Do not make your mind a dumping ground for other people's garbage.
The thirst for an enduring fame is near akin to the love of true excellence; but the fame of the moment is a dangerous possession and a bastard motive; and he who does his acts in order that the echo of them may come back as a soft music in his ears, plays false to his noble destiny as a Christian man, places himself in continual danger of dallying with wrong, and taints even his virtuous actions at their source.
Perspective, as its inventor remarked, is a beautiful thing. What horrors of damp huts, where human beings languish, may not become picturesque through aerial distance! What hymning of cancerous vices may we not languish over as sublimest art in the safe remoteness of a strange language and artificial phrase! Yet we keep a repugnance to rheumatism and other painful effects when presented in our personal experience.
You are not a victim. No matter what you have been through, you're still here. You may have been challenged, hurt, betrayed, beaten, and discouraged, but nothing has defeated you. You are still here! You have been delayed but not denied. You are not a victim, you are a victor. You have a history of victory.
A moment, and its glory was no more. The sun went down beneath the long dark lines of hill and cloud which piled up in the west an airy city, wall heaped on wall, and battlement on battlement; the light was all withdrawn; the shining church turned cold and dark; the stream forgot to smile; the birds were silent; and the gloom of winter dwelt on everything.
The mystic prophets of the absolute cannot save us. Sustained by our history and traditions, we must save ourselves, at whatever risk of heresy or blasphemy. We can find solace in the memorable representation of the human struggle against the absolute in the finest scene in the greatest of American novels. I refer of course to the scene when Huckleberry Finn decides that the ''plain hand of Providence'' requires him to tell Miss Watson where her runaway slave Jim is to be found. Huck writes his letter of betrayal to Miss Watson and feels ''all washed clean of sin for the first time I had ever felt so in my life, and I knowed I could pray now.'' He sits there for a while thinking ''how good it was all this happened so, and how near I come to being lost and going to hell.''Then Huck begins to think about Jim and the rush of the great river and the talking and the singing and the laughing and friendship. ''Then I happened to look around and see that paper. . . . I took it up, and held it in my hand. I was a-trembling because I'd got to decide, forever, betwixt two things, and I knowed it. I studied a minute, sort of holding my breath, and then says to myself: 'All right, then, I'll go to hell' - and tore it up.''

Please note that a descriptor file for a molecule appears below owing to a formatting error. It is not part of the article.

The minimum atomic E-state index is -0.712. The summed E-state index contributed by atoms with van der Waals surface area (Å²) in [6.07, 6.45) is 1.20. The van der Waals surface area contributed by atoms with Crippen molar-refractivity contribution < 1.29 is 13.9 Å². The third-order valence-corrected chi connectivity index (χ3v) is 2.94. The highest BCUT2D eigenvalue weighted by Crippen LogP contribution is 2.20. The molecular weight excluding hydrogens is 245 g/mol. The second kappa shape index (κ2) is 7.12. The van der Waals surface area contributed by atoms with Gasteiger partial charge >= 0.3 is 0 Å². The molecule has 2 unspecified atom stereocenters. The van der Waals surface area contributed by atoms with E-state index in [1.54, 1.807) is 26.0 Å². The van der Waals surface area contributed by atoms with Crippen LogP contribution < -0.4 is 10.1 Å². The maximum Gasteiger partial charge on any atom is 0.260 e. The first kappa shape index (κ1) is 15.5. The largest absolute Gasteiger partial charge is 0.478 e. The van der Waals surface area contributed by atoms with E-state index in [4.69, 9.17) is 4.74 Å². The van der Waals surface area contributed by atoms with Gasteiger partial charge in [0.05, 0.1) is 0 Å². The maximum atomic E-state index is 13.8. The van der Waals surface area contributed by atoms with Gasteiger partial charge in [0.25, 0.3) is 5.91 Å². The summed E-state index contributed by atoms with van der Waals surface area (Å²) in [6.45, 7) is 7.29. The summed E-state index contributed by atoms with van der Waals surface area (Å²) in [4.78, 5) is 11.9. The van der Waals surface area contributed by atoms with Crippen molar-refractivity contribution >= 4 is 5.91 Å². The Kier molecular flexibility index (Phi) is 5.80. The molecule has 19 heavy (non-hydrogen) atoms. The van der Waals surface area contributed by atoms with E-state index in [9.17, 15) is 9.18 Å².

Talent is able to achieve what is beyond other people's capacity to achieve, yet not what is beyond their capacity of apprehension; therefore it at once finds its appreciators. The achievement of genius, on the other hand, transcends not only others' capacity of achievement, but also their capacity of apprehension; therefore they do not become immediately aware of it. Talent is like the marksman who hits a target which others cannot reach; genius is like the marksman who hits a target, as far as which others cannot even see.
Now, I'm a failed political consultant. But sometimes fiction has a way of capturing people's imagination in a way that non-fiction doesn't. Conservatives typically haven't written much fiction - specifically political thrillers - over the years to educate, inspire and mobilize people on issues of great import, but we ought to.